7 Chao, Sophie 2022. “Introduction”, In the Shadow of the Palms: More-Than-Human Becomings in West Papua, pp 8
8 Smith, Benjamin H., and William Hamilton. “Some Letters from William Hamilton, of the Woodlands, to His Private Secretary.” The Pennsylvania Magazine of History and Biography, vol. 29, no. 1, 1905, pp. 70–78. JSTOR, http://www.jstor.org/stable/20085268. Accessed 5 May 2023.
9 Horticultural History at the Woodlands, Arcgis Storymaps. March 1, 2021.
10 Myers, Natasha. “Becoming sensor in sentient worlds: A more-than-natural history of a black oak savannah.” Between Matter and Method. Routledge, 2020. 73-96
11 Myers, 2020
12 The Grave Gardener program . (2020). Victorian plants. The Woodlands Grave Gardeners. Retrieved May 5, 2023, from https://www.gravegardeners.org/victorian-plants-1
The Woodlands. (2022). Hamilton’s landscape. The Woodlands. Retrieved April 28, 2023, from https://www.woodlandsphila.org/hamiltons-landscape
McConaghy, M. D., Duffin, J. M., Licht, W., & Frazier Lloyd, M. (2023). The original people and their land: The Lenape, pre-history to the 18th century, part of West Philadelphia before the 20th century 20th century social and economic trends. West Philadelphia Collaborative History – The Original People and Their Land: The Lenape, Pre-History to the 18th Century.
Retrieved May 4, 2023, from
Horticultural History at the Woodlands, Arcgis Storymaps. March 1, 2021. https://storymaps.arcgis.com/stories/28a21408f7a14440ab0c508904ef69a0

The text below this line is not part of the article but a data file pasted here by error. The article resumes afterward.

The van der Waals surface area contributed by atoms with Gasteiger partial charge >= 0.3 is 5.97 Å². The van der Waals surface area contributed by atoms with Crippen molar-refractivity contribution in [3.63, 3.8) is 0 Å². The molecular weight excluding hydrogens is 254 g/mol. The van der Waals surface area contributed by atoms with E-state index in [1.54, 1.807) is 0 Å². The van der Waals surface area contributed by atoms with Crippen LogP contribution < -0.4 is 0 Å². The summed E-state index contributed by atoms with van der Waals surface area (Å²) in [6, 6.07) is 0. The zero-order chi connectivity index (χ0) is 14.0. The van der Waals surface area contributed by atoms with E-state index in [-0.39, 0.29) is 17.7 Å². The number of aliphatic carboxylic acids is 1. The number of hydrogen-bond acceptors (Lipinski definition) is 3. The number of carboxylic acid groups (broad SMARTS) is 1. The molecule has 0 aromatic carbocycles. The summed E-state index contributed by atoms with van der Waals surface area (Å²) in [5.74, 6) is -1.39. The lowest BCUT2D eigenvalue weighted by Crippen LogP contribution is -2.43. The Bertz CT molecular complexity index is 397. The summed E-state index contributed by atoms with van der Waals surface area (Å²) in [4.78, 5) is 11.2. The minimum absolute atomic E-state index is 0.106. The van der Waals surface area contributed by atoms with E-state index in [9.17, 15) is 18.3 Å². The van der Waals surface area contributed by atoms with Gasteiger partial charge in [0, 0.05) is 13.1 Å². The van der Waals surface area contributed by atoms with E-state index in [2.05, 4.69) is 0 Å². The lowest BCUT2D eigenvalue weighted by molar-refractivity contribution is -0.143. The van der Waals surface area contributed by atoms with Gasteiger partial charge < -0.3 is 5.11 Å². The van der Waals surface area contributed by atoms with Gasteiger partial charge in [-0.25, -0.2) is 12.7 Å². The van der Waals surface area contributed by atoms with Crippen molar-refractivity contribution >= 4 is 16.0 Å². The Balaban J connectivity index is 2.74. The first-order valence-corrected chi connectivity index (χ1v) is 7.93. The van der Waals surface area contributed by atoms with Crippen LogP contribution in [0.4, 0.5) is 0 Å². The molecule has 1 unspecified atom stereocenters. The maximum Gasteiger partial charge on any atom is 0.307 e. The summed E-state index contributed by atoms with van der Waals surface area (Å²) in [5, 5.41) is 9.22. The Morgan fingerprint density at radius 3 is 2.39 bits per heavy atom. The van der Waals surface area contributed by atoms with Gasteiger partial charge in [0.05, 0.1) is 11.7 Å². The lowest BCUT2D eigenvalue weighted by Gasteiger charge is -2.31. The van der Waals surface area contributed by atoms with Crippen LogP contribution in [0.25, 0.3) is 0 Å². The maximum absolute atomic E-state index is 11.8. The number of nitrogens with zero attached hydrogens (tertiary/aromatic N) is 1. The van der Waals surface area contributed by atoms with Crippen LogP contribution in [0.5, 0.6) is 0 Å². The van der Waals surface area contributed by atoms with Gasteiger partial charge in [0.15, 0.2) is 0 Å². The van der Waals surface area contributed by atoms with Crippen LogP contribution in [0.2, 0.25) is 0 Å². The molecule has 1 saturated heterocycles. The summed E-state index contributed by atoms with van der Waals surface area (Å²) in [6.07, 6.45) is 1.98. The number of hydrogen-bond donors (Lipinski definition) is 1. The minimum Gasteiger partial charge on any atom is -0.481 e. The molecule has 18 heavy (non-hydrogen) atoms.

Reynolds, R. (2013). Seed Bombs: A guide to their various types and functions. Guerrilla Gardening Seed Bomb Guide. Retrieved May 5, 2023, from https://www.guerrillagardening.org/ggseedbombs.html
“NATIVE ‘SEED BOMBS’ CREATED FOR BEE POLLINATORS.” Indian eGov Newswire,
26 June 2021, p. NA. Gale OneFile: News, link.gale.com/apps/doc/A666480181/STND?u=upenn_main&sid=summon&xid=74f4b9c1. Accessed 5 May 2023.
8 types of milkweed you can plant in Pennsylvania (and one to avoid!). Bird Watching HQ. (2022, November 28). Retrieved May 5, 2023, from
Chao, Sophie 2022. “Introduction”, In the Shadow of the Palms: More-Than-Human Becomings in West Papua
Smith, Benjamin H., and William Hamilton. “Some Letters from William Hamilton, of the Woodlands, to His Private Secretary.” The Pennsylvania Magazine of History and Biography, vol. 29, no. 1, 1905, pp. 70–78. JSTOR, http://www.jstor.org/stable/20085268. Accessed 5
Horticultural History at the Woodlands, Arcgis Storymaps. March 1, 2021. https://storymaps.arcgis.com/stories/28a21408f7a14440ab0c508904ef69a0
Myers, Natasha. “Becoming sensor in sentient worlds: A more-than-natural history of a black oak savannah.” Between Matter and Method. Routledge, 2020. 73-96 The Grave Gardener program . (2020). Victorian plants. The Woodlands Grave Gardeners. Retrieved May 5, 2023, from https://www.gravegardeners.org/victorian-plants-1